Do you know anything about Audible? I know they actually are the backend of iTunes – but they have their own service as well.

    Thanks for a great list – I’ll be on it right away!

  7. says


    I really enjoyed reading your blog and loved the reference to Popeye. “I yam what I yam” is a great mantra to live by. We always seem to want to be someone else. I’ll have to pick up Dan Pink’s book. I really appreciate the abridged volumes as it really cuts out a lot of the clutter (especially after reading “On Writing Well” from William Zinsser).

    Audible is a great resource if you are buying multiple books. It costs $9.95 to join their book club but you save 33% on most books. Their interface is somewhat better than iTunes but still could use some improvement. The nice thing is when you download from them it automatically puts their download right into your iTunes directory. I usually check both sources as they tend to have different prices.

    Keep up the great work,


  8. says

    Yes, your experience with audiobooks is what many of our customers tell us: They manage to ‘read’ – actually listen – to many more books that way, as often one has the hands (and eyes) occupied, but the brain is running on 95% idle. A good time to feed it some good literature, business books or learn a language. Being able to download the new audiobook immediately is also something our customers like a lot.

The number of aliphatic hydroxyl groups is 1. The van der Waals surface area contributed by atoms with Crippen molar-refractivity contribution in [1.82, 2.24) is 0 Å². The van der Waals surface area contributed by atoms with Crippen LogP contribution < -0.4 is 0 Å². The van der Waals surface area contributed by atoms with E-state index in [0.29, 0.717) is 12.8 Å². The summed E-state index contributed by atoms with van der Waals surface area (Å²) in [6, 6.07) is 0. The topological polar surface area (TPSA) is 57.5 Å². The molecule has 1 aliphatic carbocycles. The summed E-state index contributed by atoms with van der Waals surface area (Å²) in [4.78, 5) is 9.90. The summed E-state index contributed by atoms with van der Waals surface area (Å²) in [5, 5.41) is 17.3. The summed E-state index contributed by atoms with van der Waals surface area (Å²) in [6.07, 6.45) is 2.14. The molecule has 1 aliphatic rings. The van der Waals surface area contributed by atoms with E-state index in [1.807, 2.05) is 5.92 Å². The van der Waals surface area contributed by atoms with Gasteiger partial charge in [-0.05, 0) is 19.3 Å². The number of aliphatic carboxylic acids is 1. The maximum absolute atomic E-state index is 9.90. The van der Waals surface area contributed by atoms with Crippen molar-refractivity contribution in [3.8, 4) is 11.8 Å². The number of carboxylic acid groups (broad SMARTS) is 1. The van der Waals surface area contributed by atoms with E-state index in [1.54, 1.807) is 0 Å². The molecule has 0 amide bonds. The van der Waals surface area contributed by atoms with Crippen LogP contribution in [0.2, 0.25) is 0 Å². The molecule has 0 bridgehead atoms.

9. says

    You can’t beat the way audio books allow you to reclaim time spent on the mundane tasks of every day life. I almost welcome being stuck in traffic these days as I know the time will be used productively!

  10. says

    Wow! Your list just goes to show the awesome power downloadable audio books can give a person. The average person would never be able to read that many books in any reasonable amount of time. But, with downloadable audio books, you can take multi-tasking to a new level while continuing life-long learning. Plus, reading (I mean listening) to many different books from different genres ensures that you will never run out of things to talk about. I listen to audio books everyday on my commute. It sure beats listening to the same songs over & over, or even worse, the boring D.J.’s.